MINNEAPOLIS — Repair technicians working for Best Buy brought a class action wage and hours lawsuit against the company in 2012. They claimed the company failed to pay them for time spent driving home in company-issued vans. As the class action continues, the technicians are seeking sanctions against Best Buy for its most recent decertification request. They believe Best Buy already raised the same arguments in a 2013 motion, which was denied, and this is a wasteful duplication of efforts.
The History of the Claims
Best Buy’s repair technicians perform in-home repair services using the company’s van for transportation. The technicians are seeking compensation for 30 minutes of driving time spent on their commute home. Best Buy required technicians to have the company van in their possession, but they were not allowed to use the van for personal matters. This requirement required the technicians return home to retrieve personal vehicles. The company also allegedly set productivity requirements and daily repair quotas that prevented breaks and could not be met in an 8-hour shift.
The technicians were granted partial certification for their commuting time claim, but were denied their overtime, off-the-clock, and missed breaks claims. The certification rulings, however, only address class action status; they do not mean the class members do not have viable individual claims in those other areas. But, Best Buy is seeking to decertify the class and is requesting summary judgment on some of the class members’ claims.
The repair technicians claim the request is a bad faith duplication meant to delay the proceedings and harass and bury them under briefs. Best Buy argues that certain employees signed an agreement, which stated that driving the company van home was voluntary and non-compensable, so those claims should be dismissed and the class decertified. However, the court already looked at the agreement and found there to be factual questions still unanswered regarding voluntariness of driving the company van home. The technicians claim there is no new evidence to justify the new request and are seeking nearly $9,000 in sanctions for the attorneys’ fees incurred from the repetitive brief and motion.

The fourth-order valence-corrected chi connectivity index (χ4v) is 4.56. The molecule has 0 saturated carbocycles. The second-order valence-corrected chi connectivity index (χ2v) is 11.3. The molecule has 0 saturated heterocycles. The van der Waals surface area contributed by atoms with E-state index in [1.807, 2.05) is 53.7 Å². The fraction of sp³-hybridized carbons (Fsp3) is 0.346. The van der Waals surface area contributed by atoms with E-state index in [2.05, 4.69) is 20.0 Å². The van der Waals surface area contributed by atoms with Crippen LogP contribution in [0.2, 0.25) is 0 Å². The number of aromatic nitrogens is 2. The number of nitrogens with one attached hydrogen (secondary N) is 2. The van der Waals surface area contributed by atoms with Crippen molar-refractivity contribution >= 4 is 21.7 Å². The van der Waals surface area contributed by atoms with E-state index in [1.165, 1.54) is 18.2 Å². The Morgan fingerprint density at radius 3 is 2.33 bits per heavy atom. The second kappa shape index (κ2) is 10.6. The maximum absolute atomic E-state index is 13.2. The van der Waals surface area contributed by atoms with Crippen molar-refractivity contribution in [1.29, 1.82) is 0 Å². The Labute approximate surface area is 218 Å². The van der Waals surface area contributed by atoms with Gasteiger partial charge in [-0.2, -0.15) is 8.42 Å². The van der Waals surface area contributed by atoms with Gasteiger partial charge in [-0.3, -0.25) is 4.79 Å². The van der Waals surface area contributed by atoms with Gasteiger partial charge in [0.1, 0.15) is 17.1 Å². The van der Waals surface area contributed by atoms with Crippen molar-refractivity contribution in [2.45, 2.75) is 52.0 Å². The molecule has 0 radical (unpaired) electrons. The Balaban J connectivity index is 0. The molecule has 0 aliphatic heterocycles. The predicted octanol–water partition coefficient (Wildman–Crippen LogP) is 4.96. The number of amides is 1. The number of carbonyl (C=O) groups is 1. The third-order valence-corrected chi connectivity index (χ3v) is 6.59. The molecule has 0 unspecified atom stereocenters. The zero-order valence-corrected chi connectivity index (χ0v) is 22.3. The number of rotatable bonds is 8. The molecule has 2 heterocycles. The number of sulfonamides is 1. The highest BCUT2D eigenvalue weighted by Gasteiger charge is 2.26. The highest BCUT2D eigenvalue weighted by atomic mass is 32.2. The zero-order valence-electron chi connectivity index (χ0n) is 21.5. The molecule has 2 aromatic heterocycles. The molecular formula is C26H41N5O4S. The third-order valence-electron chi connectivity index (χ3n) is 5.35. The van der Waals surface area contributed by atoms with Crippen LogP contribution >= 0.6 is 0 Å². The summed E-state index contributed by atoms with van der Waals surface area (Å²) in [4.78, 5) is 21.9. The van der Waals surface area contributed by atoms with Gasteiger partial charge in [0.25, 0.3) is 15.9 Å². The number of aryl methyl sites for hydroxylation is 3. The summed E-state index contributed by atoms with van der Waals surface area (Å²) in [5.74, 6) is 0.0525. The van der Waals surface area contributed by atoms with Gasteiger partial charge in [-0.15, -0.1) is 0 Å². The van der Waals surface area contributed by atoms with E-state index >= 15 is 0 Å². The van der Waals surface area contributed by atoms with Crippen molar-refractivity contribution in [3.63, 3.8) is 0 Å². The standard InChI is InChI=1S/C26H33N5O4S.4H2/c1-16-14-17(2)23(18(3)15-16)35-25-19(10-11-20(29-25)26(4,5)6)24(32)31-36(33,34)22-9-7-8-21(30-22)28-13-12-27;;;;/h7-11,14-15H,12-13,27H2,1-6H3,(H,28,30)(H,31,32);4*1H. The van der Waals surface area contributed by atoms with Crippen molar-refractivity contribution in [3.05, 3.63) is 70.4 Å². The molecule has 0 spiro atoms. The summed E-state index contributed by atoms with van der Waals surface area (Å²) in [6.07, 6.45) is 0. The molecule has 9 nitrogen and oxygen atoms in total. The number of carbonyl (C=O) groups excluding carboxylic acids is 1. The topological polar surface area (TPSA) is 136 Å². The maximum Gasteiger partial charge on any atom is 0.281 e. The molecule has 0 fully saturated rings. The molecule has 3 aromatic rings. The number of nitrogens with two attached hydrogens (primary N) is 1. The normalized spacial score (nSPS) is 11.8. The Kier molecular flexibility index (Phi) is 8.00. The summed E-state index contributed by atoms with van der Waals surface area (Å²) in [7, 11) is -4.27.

Drive Time Wage Claims
Drive time claims address more than just compensation for driving to and from a location or required use of a company vehicle. Employees may also include failure to pay for time spent waiting and, if it was a personal vehicle, failure to pay for mileage. There may even be a claim for inaccurate wage statements if employees are not credited for all the time they spent driving, waiting, or working.
If your work requires driving and your employer is not properly recording or compensating you for the time you work, you may have a claim for unpaid wages or overtime. Call our knowledgeable team of overtime pay lawyers today at (855) 754-2795 to discuss your rights. Or complete the Free Unpaid Overtime Case Review form and our experienced legal team will evaluate your case. If we accept your case, we will represent you under our No Fee Promise. This means there are no legal fees or costs unless you receive a settlement.